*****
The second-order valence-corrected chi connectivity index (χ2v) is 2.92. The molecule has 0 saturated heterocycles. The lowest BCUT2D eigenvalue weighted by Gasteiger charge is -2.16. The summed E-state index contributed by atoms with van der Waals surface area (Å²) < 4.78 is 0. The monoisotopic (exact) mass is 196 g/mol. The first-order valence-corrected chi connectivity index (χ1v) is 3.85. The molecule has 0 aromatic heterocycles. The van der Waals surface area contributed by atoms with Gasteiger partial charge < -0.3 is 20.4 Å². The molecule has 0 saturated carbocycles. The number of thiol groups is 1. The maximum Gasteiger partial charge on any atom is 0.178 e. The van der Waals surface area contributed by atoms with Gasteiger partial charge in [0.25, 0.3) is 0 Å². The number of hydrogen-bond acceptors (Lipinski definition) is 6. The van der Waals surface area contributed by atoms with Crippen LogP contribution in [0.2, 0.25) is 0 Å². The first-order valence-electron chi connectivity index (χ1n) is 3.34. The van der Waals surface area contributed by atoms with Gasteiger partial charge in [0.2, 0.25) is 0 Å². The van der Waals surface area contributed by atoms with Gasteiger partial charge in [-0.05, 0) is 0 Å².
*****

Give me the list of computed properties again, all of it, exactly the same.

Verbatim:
The second-order valence-corrected chi connectivity index (χ2v) is 2.92. The molecule has 0 saturated heterocycles. The lowest BCUT2D eigenvalue weighted by Gasteiger charge is -2.16. The summed E-state index contributed by atoms with van der Waals surface area (Å²) < 4.78 is 0. The monoisotopic (exact) mass is 196 g/mol. The first-order valence-corrected chi connectivity index (χ1v) is 3.85. The molecule has 0 aromatic heterocycles. The van der Waals surface area contributed by atoms with Gasteiger partial charge < -0.3 is 20.4 Å². The molecule has 0 saturated carbocycles. The number of thiol groups is 1. The maximum Gasteiger partial charge on any atom is 0.178 e. The van der Waals surface area contributed by atoms with Gasteiger partial charge in [0.25, 0.3) is 0 Å². The number of hydrogen-bond acceptors (Lipinski definition) is 6. The van der Waals surface area contributed by atoms with Crippen LogP contribution in [0.2, 0.25) is 0 Å². The first-order valence-electron chi connectivity index (χ1n) is 3.34. The van der Waals surface area contributed by atoms with Gasteiger partial charge in [0.2, 0.25) is 0 Å². The van der Waals surface area contributed by atoms with Gasteiger partial charge in [-0.05, 0) is 0 Å².